# If the points A (-2, -1), B(1, 0), C(x, 3) and D(1, y)

Question:

If the points $A(-2,-1), B(1,0), C(x, 3)$ and $D(1, y)$ are the vertices of a parallelogram, find the values of x and y.

Solution:

Given: Vertices of the parallelogram are $A(-2,-1), B(1,0), C(x, 3)$ and $D(1, y)$.

To find: values of $x$ and $y$.

Since, $A B C D$ is a parallelogram, we have $A B=C D$ and $B C=D A$.

$A B=\sqrt{(1+2)^{2}+(0+1)^{2}}=\sqrt{9+1}$

$=\sqrt{10}$ units

$B C=\sqrt{(x-1)^{2}+9}$

$C D=\sqrt{(1-x)^{2}+(y-3)^{2}}$

$D A=\sqrt{9+(1+y)^{2}}$

Since $A B=C D$

$\Rightarrow \sqrt{10}=\sqrt{(1-\mathrm{x})^{2}+(\mathrm{y}-3)^{2}}$

Squaring both sides, we get

$\Rightarrow 10=(1-x)^{2}+(y-3)^{2}$

$\Rightarrow 10=1-2 x+x^{2}+y^{2}-6 y+9$

$\Rightarrow x^{2}+y^{2}-2 x-6 y=0 \ldots \ldots(1)$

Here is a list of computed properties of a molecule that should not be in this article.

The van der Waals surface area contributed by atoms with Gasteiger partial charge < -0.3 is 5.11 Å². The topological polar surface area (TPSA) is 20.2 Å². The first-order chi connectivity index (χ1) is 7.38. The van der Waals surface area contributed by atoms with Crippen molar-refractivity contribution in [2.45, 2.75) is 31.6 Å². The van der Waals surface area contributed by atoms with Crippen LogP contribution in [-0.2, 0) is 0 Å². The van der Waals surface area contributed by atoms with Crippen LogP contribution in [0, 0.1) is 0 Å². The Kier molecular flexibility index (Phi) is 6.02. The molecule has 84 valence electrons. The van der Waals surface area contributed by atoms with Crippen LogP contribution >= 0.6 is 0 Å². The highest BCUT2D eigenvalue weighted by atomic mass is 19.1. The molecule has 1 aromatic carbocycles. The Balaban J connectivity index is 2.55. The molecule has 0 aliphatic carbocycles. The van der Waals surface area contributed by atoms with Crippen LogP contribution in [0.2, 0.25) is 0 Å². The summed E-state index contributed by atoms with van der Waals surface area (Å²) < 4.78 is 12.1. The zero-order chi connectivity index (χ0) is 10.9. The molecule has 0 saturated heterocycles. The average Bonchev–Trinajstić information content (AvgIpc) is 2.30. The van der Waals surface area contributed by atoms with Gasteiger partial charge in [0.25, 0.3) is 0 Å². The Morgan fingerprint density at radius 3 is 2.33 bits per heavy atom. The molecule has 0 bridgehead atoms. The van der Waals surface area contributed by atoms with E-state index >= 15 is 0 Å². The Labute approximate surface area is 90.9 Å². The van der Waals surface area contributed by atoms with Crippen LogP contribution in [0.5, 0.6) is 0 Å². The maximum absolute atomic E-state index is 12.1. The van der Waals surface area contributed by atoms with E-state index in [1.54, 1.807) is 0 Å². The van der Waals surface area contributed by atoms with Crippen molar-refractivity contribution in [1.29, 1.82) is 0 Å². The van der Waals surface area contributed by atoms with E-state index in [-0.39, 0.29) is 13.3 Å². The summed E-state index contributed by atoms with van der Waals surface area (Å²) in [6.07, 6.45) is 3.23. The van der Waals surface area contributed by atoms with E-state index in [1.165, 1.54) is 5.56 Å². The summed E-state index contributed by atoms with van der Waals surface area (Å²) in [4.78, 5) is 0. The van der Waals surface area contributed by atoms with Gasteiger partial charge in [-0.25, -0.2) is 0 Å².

Since BC = DA,

$\Rightarrow \sqrt{(x-1)^{2}+9}=\sqrt{9+(1+y)^{2}}$

Squaring both sides,

$\Rightarrow(x-1)^{2}+9=9+(1+y)^{2}$

$\Rightarrow x^{2}-2 x+1=1+2 y+y^{2}$

$\Rightarrow x^{2}-y^{2}-2 x-2 y=0 \ldots \ldots(2)$

Equation 1 - Equation 2 gives us,

$\Rightarrow 2 y^{2}-4 y=0$

$\Rightarrow y^{2}-2 y=0$

$\Rightarrow y(y-2)=0$

$\Rightarrow y=0$ or $y=2$

But $y \neq 0$ because then point $D(1,0)$ is same as $B(1,0)$

Therefore, y = 2

When y = 2, from equation 1,

$\Rightarrow x^{2}+4-2 x-12=0$

$\Rightarrow x^{2}-2 x-8=0$

$\Rightarrow(x-4) \times(x+2)=0$

$\Rightarrow x=4$ or $x=-2$

So, the possible set of values for x and y are:

$x=4, y=2$

$x=-2, y=2$

But when $x=-2$, then $C(-2,3) .$ Then $A B C D$ does not form a parallelogram.

Therefore, the only solution is $x=4$ and $y=2$.